Making a Mess in San Francisco

Pope Francis memorably called upon people to "make a mess" in the Catholic Church.  If you would like to see what a "mess" looks like, San Francisco would be a good place to start.

As most people know, San Francisco is maybe the most progressive city in the United States.  What few know is that San Francisco has a strong and diverse Catholic presence and Catholic identity.  Now, because of the first part the Catholic identity tends to be on the progressive side, but nevertheless the Catholic Church is a significant, visible presence in the city.  The current Archbishop of San Francisco, Salvatore Cordileone, is a serious culture warrior--in fact, he is the point man for the efforts of the U.S. bishops to oppose gay marriage.  His selection by then Pope Benedict was seen, and it is hard to argue with this, as a bit of stick in the eye of the city that has always been at the forefront of gay rights issues since the 1970s.  It was basically inevitable that there would be clashes.

Toward the end of Pope Benedict's pontificate, I detected a certain fatalism growing among moderate and progressive Catholics.  One would have to be oblivious not to notice that the institution of the Church was inexorably drifting in a more conservative direction.  Protesting and fighting back against this tide was seen as spitting into the wind.  Instead, the name of the game was trying to carve out "safe spaces"--a parish here, a group there--where you could avoid or minimize the effects of the conservative drift.  You kept your head down, tried to maintain a low profile, and went on with your life.  And, by the way, that did not just apply to lay people--it applied with even more force to the significant number of priests that could be described as moderate or progressive.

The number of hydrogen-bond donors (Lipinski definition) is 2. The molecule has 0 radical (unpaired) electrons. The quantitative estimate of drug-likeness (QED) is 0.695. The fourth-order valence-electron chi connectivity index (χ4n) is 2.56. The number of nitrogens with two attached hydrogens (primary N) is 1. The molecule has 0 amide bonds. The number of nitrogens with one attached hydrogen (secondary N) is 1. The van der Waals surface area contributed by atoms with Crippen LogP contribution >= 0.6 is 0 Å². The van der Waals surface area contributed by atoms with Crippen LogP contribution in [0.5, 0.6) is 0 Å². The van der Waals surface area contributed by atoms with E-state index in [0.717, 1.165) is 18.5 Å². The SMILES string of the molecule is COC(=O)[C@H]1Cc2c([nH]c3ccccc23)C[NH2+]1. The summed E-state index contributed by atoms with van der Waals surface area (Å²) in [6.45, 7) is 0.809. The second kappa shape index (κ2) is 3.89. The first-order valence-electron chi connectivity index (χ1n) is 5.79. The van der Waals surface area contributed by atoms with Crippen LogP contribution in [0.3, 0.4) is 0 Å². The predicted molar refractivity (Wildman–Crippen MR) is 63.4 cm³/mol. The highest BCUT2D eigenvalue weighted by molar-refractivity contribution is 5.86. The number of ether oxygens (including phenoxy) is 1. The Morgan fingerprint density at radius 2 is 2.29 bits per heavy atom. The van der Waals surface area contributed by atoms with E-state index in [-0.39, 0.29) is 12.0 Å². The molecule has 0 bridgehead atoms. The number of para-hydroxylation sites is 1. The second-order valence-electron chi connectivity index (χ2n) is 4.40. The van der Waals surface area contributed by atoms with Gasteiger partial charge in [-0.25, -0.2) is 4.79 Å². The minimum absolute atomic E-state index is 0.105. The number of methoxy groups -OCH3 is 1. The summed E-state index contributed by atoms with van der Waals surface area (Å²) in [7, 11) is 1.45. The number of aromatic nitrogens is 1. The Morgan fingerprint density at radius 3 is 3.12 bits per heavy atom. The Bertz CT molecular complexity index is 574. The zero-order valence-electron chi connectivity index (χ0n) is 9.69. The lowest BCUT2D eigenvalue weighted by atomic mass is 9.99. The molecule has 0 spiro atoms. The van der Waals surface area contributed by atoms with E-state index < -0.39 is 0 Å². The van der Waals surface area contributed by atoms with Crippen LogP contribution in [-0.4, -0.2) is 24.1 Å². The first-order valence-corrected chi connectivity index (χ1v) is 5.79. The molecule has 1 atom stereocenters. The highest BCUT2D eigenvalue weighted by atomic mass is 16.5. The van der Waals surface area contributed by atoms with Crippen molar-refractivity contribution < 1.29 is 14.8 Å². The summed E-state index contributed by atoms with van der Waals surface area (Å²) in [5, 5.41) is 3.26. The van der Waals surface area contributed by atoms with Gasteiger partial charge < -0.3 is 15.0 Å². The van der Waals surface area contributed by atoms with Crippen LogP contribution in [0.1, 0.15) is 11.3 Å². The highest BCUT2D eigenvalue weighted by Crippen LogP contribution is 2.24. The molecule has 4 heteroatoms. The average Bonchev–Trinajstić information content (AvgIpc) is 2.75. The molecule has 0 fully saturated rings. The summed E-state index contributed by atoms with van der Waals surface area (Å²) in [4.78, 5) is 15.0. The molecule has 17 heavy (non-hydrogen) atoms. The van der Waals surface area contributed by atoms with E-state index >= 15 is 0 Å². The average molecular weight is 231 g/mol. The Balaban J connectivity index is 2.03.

Well, Benedict is not the Pope anymore, and Pope Francis wants a messy Church.  The fatalism among progressives in the Church seems to lifting, and they--both clergy and laity--are starting to push back.  And, not surprisingly, the push back has been the most forceful in San Francisco.

Cordileone is dealing with three major push-backs right now.  First, the Archdiocese is involved in "Sprinkler-gate," which involves criticism of the fact that there is a sprinkler system set up at the Cathedral of St. Mary which douses the homeless people who have taken refuge on the grounds around the Cathedral.  To be fair, this is really a story of institutional inertia (the sprinklers have been there for two years) and tone-deaf PR, not really a philosophical dispute.  Nevertheless, it is not a good look for the Archdiocese and Cordileone, particularly as it seems so contrary to the spirit and emphasis of Pope Francis and his pontificate.  The second push-back involves an attempt to institute a new faculty handbook for teachers at Archdiocesan high schools that would (at least, in one reading) require teachers to publicly affirm the package of Catholic teachings on birth control, gay marriage, etc.  This issue has come up in other dioceses, but the backlash in San Francisco has been the most vehement, including public protests.

But the most interesting push-back, and the one that I think is perhaps the most significant, is the brouhaha at Star of the Sea Parish in the Richmond.